Finally, I have to dispel one thing that I have repeatedly heard about the Benson trade. Talk show hosts and others keep saying that the trade brought in two guys who eventually made the Mets rotation. That is absurd. Although John Maine came directly in the trade, the fact that Jorge Julio, who also came in the trade, was eventually traded for Orlando Hernandez should not be factored in to the evaluation of the Benson trade. Hernandez could have been had for a box of chocolates, that’s how desperate the Diamondbacks were to get rid of him and his salary. At their next board meeting, the Diamondbacks would have passed around that box and snickered with caramel on their teeth at how they had just taken the Mets to the cleaners.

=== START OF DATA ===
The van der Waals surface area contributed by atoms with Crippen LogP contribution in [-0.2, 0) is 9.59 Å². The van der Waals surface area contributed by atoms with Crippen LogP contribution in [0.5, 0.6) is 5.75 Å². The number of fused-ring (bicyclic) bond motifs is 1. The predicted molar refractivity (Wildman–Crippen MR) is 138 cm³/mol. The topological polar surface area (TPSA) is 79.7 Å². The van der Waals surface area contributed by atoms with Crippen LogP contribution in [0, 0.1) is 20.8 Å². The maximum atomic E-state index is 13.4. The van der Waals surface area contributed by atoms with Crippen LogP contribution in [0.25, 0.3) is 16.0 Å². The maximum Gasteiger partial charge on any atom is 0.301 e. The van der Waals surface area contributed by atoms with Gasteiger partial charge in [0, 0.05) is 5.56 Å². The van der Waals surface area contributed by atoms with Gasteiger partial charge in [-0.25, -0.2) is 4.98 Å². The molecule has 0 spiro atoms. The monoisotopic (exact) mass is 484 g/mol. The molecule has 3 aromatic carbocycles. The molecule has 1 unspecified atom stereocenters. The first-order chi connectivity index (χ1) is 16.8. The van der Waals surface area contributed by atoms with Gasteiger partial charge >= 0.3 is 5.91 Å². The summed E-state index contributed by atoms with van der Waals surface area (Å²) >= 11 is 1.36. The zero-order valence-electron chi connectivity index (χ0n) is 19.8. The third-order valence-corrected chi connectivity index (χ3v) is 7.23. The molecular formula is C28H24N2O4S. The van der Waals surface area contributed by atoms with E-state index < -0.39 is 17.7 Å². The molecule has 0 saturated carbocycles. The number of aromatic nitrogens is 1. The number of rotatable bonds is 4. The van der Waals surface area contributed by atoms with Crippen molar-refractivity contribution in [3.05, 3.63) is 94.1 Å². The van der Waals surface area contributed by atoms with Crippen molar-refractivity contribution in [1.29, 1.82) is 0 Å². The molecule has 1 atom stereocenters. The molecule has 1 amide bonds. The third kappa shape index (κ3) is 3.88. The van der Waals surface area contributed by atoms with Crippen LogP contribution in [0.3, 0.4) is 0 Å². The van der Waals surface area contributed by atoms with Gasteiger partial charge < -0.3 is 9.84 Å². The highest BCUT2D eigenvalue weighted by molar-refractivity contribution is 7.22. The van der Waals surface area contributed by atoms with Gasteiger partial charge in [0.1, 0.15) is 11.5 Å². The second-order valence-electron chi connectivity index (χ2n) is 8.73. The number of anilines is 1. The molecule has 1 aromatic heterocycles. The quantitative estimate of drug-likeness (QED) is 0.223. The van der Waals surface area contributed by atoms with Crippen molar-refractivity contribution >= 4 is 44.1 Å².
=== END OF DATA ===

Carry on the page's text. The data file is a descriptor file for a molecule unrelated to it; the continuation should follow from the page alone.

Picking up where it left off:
And, we could play this six-degrees-of-separation game all day. Why don’t we trace back how the Marv Throneberry deal eventually led to the Delgado trade?

Willie Randolph
Back to Willie: The only thing I would fault Randolph for were his underutilization of Steve Trachsel and one pitching decision that actually worked.